And the moment an experience triggers that part of you that is still hurt, you are unconsciously going to tie a meaning to it, and it will be in direct correlation to that part of your subconscious that still believes in what it was taught; regardless of how destructive it may be.
Experiences will continue to trigger and affect your levels of happiness, and will ultimately destroy your inner peace if you don’t know why they’re hurting you so bad (or worse, if you’re not even able to see/become aware of them).
Something so small can affect you so deeply if that part of your psyche is still unresolved. If whatever innocent and vulnerable part of you (which is ultimately called that child part of you) is prone to relationship issues, overwhelming emotions, physical illnesses, or has low self-worth or confidence – if you have any irrational fears or beliefs that are controlling your life, may that be in terms of money, love, weight, happiness, relationships, jobs, whatever… All of those problems are governed by that hurt and unconscious, the old part of your mind.
So why are we raising awareness on such a topic?
Because, while each of us becomes informed on the hidden parts of our mind, we are able to come closer to recognizing and becoming conscious of our current state, and closer to learning how to heal it altogether.
With each experience you face that you make you feel overwhelmed, fearful, or angry; you are also being faced with an opportunity to learn something about your past and your wounded self. Something that happened to you then, that you are still holding you inside you now, and that is dictating your life in the present.
Whenever you notice an issue that is bringing up painful feelings, or making you feel angry, sad, or numb, or making you do something you don't actually want to do, you’re being faced with the direct opportunity to find what’s keeping you stuck and creating unhelpful patterns, and you can learn how to heal it.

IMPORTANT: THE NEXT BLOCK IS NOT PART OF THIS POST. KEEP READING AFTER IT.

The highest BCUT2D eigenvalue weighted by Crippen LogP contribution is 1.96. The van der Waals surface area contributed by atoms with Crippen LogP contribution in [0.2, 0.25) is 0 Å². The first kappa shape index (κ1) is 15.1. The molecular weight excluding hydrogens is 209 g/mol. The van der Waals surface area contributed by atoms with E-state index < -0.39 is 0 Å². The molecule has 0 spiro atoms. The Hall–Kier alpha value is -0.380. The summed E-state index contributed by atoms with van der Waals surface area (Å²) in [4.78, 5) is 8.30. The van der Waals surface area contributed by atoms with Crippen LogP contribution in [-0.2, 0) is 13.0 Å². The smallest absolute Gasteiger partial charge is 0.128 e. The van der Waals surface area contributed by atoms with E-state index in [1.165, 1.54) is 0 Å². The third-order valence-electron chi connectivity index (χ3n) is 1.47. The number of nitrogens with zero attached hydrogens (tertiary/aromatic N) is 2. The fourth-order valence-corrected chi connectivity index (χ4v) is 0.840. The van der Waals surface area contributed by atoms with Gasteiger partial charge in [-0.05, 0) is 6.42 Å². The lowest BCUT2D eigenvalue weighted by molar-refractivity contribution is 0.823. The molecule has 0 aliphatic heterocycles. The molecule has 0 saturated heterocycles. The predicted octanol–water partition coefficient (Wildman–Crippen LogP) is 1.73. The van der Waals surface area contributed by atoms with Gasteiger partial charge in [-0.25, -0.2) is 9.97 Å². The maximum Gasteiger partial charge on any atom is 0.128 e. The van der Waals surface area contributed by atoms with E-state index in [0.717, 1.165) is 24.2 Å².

There is nothing more spiritual or deep, or literal to know about your inner child than that you just have to heal and come to peace with those past hurtful experiences. Notice & address the detrimental beliefs that you have, and just overcome that which has affected you so much in your childhood, so that you can move on, and live your life freely in the Now.
Because I am fundamentally aware of how difficult it is to find and release these subliminal impacts of our mind – I want to cover a few of the basics, in understanding the types of “trauma” you can experience, determining the effects it can have in terms of beliefs and triggers, and then revealing some core exercises on how you can begin to question your inner child, and finally let go of the past.
And let me be painfully clear, as I have in the previous posts. Healing yourself and the worst aspects of your unconscious mind is never a one-and-done exercise. You have to apply and practice this as often as it takes, and always keep an open heart when learning how to heal your inner child.
When you begin to feel tension arise, or if you notice that you’re finding yourself particularly upset, if there are critical thoughts playing over in your head that are disturbing or causing you discomfort or pain. This is the time to recognize what parts of you are wounded, and where stems the root of its traumatic experience.
Connect and ask your child-self questions about why it's hurting. Breathe into whatever physical discomfort there is. But most importantly – tell yourself (tell your baby self) what you would have rather wanted to hear or experience in the time of your trauma. No one knows what you need more than yourself, this is the perfect time to give yourself the love and care you wish you had.